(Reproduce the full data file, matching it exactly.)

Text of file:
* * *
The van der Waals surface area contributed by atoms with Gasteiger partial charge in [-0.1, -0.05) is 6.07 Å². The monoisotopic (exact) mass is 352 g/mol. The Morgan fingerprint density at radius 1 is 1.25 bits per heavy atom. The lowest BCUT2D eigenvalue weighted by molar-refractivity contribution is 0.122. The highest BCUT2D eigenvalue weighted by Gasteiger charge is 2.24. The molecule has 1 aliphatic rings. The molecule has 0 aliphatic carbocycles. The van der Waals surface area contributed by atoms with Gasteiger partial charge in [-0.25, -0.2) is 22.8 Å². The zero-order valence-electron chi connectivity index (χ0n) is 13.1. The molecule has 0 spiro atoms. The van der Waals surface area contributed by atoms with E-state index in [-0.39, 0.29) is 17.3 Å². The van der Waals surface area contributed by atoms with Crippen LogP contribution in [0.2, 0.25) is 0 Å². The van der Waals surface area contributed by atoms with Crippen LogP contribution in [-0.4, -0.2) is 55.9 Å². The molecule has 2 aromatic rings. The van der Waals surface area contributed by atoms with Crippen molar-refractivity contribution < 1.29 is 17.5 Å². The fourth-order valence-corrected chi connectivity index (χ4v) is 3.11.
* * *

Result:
The van der Waals surface area contributed by atoms with Gasteiger partial charge in [-0.1, -0.05) is 6.07 Å². The monoisotopic (exact) mass is 352 g/mol. The Morgan fingerprint density at radius 1 is 1.25 bits per heavy atom. The lowest BCUT2D eigenvalue weighted by molar-refractivity contribution is 0.122. The highest BCUT2D eigenvalue weighted by Gasteiger charge is 2.24. The molecule has 1 aliphatic rings. The molecule has 0 aliphatic carbocycles. The van der Waals surface area contributed by atoms with Gasteiger partial charge in [-0.25, -0.2) is 22.8 Å². The zero-order valence-electron chi connectivity index (χ0n) is 13.1. The molecule has 0 spiro atoms. The van der Waals surface area contributed by atoms with E-state index in [-0.39, 0.29) is 17.3 Å². The van der Waals surface area contributed by atoms with Crippen LogP contribution in [0.2, 0.25) is 0 Å². The van der Waals surface area contributed by atoms with Crippen LogP contribution in [-0.4, -0.2) is 55.9 Å². The molecule has 2 aromatic rings. The van der Waals surface area contributed by atoms with Crippen molar-refractivity contribution < 1.29 is 17.5 Å². The fourth-order valence-corrected chi connectivity index (χ4v) is 3.11.